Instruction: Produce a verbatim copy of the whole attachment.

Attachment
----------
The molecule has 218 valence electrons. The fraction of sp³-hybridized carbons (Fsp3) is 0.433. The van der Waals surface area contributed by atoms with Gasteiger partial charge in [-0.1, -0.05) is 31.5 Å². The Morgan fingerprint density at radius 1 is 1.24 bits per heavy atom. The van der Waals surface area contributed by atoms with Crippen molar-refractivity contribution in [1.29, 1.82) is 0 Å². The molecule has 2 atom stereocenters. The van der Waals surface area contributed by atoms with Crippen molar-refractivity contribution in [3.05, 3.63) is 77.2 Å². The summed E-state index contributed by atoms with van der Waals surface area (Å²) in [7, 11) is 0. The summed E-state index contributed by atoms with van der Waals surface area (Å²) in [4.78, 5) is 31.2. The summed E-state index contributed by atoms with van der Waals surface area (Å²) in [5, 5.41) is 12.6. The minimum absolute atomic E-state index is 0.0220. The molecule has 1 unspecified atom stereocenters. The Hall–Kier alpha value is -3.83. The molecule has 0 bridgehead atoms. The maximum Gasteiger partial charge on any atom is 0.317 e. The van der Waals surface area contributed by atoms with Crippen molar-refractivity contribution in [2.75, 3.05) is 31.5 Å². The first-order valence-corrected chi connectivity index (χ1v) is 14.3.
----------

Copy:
The molecule has 218 valence electrons. The fraction of sp³-hybridized carbons (Fsp3) is 0.433. The van der Waals surface area contributed by atoms with Gasteiger partial charge in [-0.1, -0.05) is 31.5 Å². The Morgan fingerprint density at radius 1 is 1.24 bits per heavy atom. The van der Waals surface area contributed by atoms with Crippen molar-refractivity contribution in [1.29, 1.82) is 0 Å². The molecule has 2 atom stereocenters. The van der Waals surface area contributed by atoms with Crippen molar-refractivity contribution in [3.05, 3.63) is 77.2 Å². The summed E-state index contributed by atoms with van der Waals surface area (Å²) in [7, 11) is 0. The summed E-state index contributed by atoms with van der Waals surface area (Å²) in [4.78, 5) is 31.2. The summed E-state index contributed by atoms with van der Waals surface area (Å²) in [5, 5.41) is 12.6. The minimum absolute atomic E-state index is 0.0220. The molecule has 1 unspecified atom stereocenters. The Hall–Kier alpha value is -3.83. The molecule has 0 bridgehead atoms. The maximum Gasteiger partial charge on any atom is 0.317 e. The van der Waals surface area contributed by atoms with Crippen molar-refractivity contribution in [2.75, 3.05) is 31.5 Å². The first-order valence-corrected chi connectivity index (χ1v) is 14.3.